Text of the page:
full-body-harness-saftey

For the best level of protection at your workplace you need both the right procedures and the best fall prevention equipment. At Haz-ed we recognise that every workplace is different, which is why it’s best to tailor the fall prevent equipment to the individual business and the application or the environment it will be used in. The following covers some of the essentials in fall prevention equipment including harness, lanyard, belt and buckle safety equipment.

HARNESSES

Harnesses are a lifesaver if you or your employees continually or occasionally work at heights. At Haz-ed we recommend a full body harness that’s correctly fitted. Workers should connect the fall-arrest line to the attachment point on their harness that will provide the best protection in the situation it is being used. See our working at heights training course for full safety preparation  https://www.haz-ed.com.au/project/working-heights-safety-training-course/

To avoid putting yourself in a risky situation we recommend that you inpect your fall prevention equipment prior to every use.

For more information on fall prevention devices see our outline of different safety systems in this blog post:  https://www.haz-ed.com.au/working-at-heights/fall-prevention-devices/

Alongside the manufacturer recommendations your gear, we suggest looking out for the following during the safety inspection:

  • Begin by holding the harness up by the D-ring.

    body-harness-safety

    Rescue / Rope Access harnesses

  • Bend the straps in an inverted “U.”
  • Watch for frayed edges, broken fibers, pulled stitches, cuts or chemical damage.
  • Check D-rings and D-ring metal wear pads for distortion, cracks, breaks, and rough or sharp edges.
  • The D-ring bar should be at a 90 degree angle with the long axis of the belt and should pivot freely.
  • Attachments of buckles and D-rings should be given special attention.
  • Note any unusual wear, frayed or cut fibers, or distortion of the buckles. Rivets should be tight and unmovable with fingers.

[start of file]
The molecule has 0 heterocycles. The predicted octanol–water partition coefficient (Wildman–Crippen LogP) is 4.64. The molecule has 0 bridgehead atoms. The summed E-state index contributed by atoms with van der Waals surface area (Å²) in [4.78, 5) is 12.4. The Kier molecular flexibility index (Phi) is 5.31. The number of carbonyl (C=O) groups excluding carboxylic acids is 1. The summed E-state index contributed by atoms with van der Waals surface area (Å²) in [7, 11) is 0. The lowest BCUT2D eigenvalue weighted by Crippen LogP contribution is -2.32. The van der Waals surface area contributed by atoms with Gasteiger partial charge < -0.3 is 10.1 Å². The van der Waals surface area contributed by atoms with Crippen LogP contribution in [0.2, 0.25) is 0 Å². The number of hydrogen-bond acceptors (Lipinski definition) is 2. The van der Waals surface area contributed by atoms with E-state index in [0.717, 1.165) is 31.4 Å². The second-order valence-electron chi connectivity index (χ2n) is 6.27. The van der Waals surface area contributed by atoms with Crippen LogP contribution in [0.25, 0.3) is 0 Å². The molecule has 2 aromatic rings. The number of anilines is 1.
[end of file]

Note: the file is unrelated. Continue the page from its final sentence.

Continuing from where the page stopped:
• Body side rivet base and outside rivets should be flat against the material.
  • Bent rivets will fail under stress.

LANYARDS

For those working at great heights safety lanyards are the vital link to the fall protection anchor point. Short sections of webbing or cable are usually attached to the D-ring of a workers safety harness. At Haz-ed we recommend the following:

  • Ensure a minimum of slack in the fall-arrest lanyard between the user and the attachment. The anchorage point should be as high as the equipment permits.
  • Avoid work above the anchor point, as this will increase the free fall distance in the event of a fall, resulting in higher forces on the body and greater likelihood of the lanyard snagging on obstructions.

At Haz-ed we believe it’s imperative to inspect the safety of your lanyards.

  • Begin at one end and work to the opposite end.
  • Slowly rotate the lanyard so that the entire circumference is checked. Spliced ends require particular attention.
  • Inspect snap hooks closely for hook and eye distortion, cracks, corrosion, or pitted surfaces.
  • The keeper, or latch, should seat into the nose without binding and should not be distorted or obstructed.
  • The keeper spring should exert sufficient force to firmly close the keeper.
  • Keeper rocks must provide the keeper from opening when the keeper closes. Closing/locking mechanism should move freely without sticking or jamming.
  • While bending webbing over a piece of pipe, observe each side of the webbed lanyard. This will reveal any cuts or breaks.
  • The outer portion of the shock-absorbing pack should be examined for burn holes and tears.
  • Stitching on areas where the pack is sewn to the D-ring, belt or lanyard should be examined for loose strands, rips and deterioration.

BELTS & BUCKLES

Belts and buckles are intergral components to your fall prevention equipment and should be inspected on a regular basis. At Haz-ed we recommend the following safety checking measures:

  • Begin by holding the harness up by the D-ring.
  • Bend the straps in an inverted “U.” Watch for frayed edges, broken fibers, pulled stitches, cuts or chemical damage.
  • Check D-rings and D-ring metal wear pads for distortion, cracks, breaks, and rough or sharp edges.
  • The D-ring bar should be at a 90 degree angle with the long axis of the belt and should pivot freely.
  • Attachments of buckles and D-rings should be given special attention. Note any unusual wear, frayed or cut fibers, or distortion of the buckles.
  • Rivets should be tight and unmovable with fingers.
  • Body side rivet base and outside rivets should be flat against the material.
  • Bent rivets will fail under stress.
  • Inspect frayed or broken strands.
  • Broken webbing strands generally appear as tufts on the webbing surface. Any broken, cut or burnt stitches will be readily seen.
  • Tongue Buckle: Buckle tongues should be free of distortion in shape and motion. They should overlap the buckle frame and move freely back and forth in their socket. Rollers should turn freely on the frame. Check for distortion or sharp edges.
  • Friction Buckle: Inspect the buckle for distortion. The outer bar or center bars must be straight. Pay special attention to corners and attachment points of the center bar.

 

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Perth (08) 9248 8099Fax (08) 9248 8044 Brisbane 0488 288 040Email info@haz-ed.com.au